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Years ago, scientists observed that mice kept in complex cages where they could play and explore had more adaptable brains and grew more new neurons. Can interior design cause similar effects in human brains?
Two Colorado State University faculty members have joined forces to answer that question. They are proposing that creating stimulating environments in senior housing may help keep the minds of senior citizens sharp.
Aga Burzynska, an assistant professor in CSU’s Department of Human Development and Family Studies, and Laura Malinin, an assistant professor in the Department of Design and Merchandising, are among the first to begin researching the issue. An article they co-wrote for the 2017 Seniors Housing & Care Journal, “Enriched Environments for Healthy Aging: Qualities of Seniors Housing Designs Promoting Brain and Cognitive Health,” was recently named a “Paper of Merit” by the journal.
“By 2050, nearly one in four people will be over the age of 60, and cognitive function is the strongest predictor of a person’s ability to maintain independence through activities of daily living,” said Malinin. “Our goal is to create a framework that connects the aging brain with what we know about interior architecture and find out if we can tweak designs to maximize cognitive benefits.”
Traditionally, retirement homes or assisted-living communities have been simple, drab places. Burzynska and Malinin say that a stimulating environment could affect how quickly a person’s cognitive ability deteriorates. Studies have shown that laboratory mice living in environments that have corridors, exercise wheels and other mice perform better on memory tests than those kept in a solitary, basic environment with only wood shavings and water.
Burzynska and Malinin say interactive facilities that elicit physical, social and cognitive stimulation could keep the brain healthy longer. Historically, the tendency has been to remove all possible barriers in senior housing, but Burzynska and Malinin argue that the aging brain still needs to be challenged, as long as safety is preserved.
“We remove simple challenge from our lives in the design choice in our buildings; elevators are easily accessible, while the stairs are hidden away,” said Malinin. “Elevators are obviously a need in assisted living homes, though people should have the option to challenge themselves as long as they can do so safely, to protect their brain.”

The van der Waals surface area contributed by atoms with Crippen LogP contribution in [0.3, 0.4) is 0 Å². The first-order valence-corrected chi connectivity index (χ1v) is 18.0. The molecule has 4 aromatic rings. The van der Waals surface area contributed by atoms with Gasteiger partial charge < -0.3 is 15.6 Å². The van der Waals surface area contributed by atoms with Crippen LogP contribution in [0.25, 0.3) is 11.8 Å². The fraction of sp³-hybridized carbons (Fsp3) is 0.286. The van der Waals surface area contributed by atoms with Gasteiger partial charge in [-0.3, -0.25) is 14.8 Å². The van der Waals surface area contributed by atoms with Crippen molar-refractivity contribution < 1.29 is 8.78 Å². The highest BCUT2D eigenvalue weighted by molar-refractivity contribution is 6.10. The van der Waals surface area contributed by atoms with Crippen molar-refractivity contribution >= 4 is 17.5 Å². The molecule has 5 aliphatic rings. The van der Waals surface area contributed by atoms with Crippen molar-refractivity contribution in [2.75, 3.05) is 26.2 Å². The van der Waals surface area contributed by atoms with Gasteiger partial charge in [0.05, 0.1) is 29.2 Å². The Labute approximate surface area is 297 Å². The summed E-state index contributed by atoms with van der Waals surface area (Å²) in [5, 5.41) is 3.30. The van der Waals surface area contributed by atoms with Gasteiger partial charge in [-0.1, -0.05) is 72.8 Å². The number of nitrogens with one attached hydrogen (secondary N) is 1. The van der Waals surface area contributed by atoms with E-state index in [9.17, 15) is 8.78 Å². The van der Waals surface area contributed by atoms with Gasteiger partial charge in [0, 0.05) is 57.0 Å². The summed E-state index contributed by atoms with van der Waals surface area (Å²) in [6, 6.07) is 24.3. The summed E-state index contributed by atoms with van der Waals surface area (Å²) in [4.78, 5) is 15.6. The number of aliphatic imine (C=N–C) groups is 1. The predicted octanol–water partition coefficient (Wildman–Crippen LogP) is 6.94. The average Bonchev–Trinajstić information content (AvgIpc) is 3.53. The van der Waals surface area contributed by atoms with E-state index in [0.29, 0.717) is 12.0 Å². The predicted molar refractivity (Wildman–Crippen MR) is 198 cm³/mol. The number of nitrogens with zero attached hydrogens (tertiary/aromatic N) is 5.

A landing on stairs
Burzynska suggests that even adding a flight of stairs with a landing for seniors to rest between floors would accomplish stimulation in all three areas — physical, social and cognitive.
“Seniors might be able to walk up the first flight of steps with a large landing at the top,” Malinin explained. “Then when they reach this landing there could be several seating arrangements for them to rest. You could have plants between seats and art on the wall; this creates an active environment that encourages physical activity and social engagement.”
In addition to the theory developed in their new article, the pair have begun testing the effects of a stimulating environment on different populations, using new virtual reality programs available at CSU. In one of their studies, participants were given a cognitive test before and after exploring a simple virtual environment, and then before and after experiencing vibrant, interactive ones designed by Malinin.
“Though this was just a pilot experiment, we observed promising trends for better performance after participants experienced the more stimulating virtual environment,” Malinin said.
Burzynska and Malinin plan to continue studying whether making senior housing environments more stimulating physically, socially and cognitively has a positive effect on the aging brain.
“This article is the foundation,” Burzynska said. “It’s like a feasibility study, a pilot for future research.”
Burzynska and Malinin are co-principal investigators of the Catalyst for Innovation Program “Enriched Environments for the Healthy Aging Brain,” which was recently funded by the Office of the Vice President for Research at CSU. (The principal investigator is Deana Davalos of the Department of Psychology, and other co-principal investigators are Jeni Cross of sociology, Wendy Wood of occupational therapy and Lindsey Wilhelm of music, theatre and dance.)
Burzynska and Malinin’s departments are based in CSU’s College of Health and Human Sciences.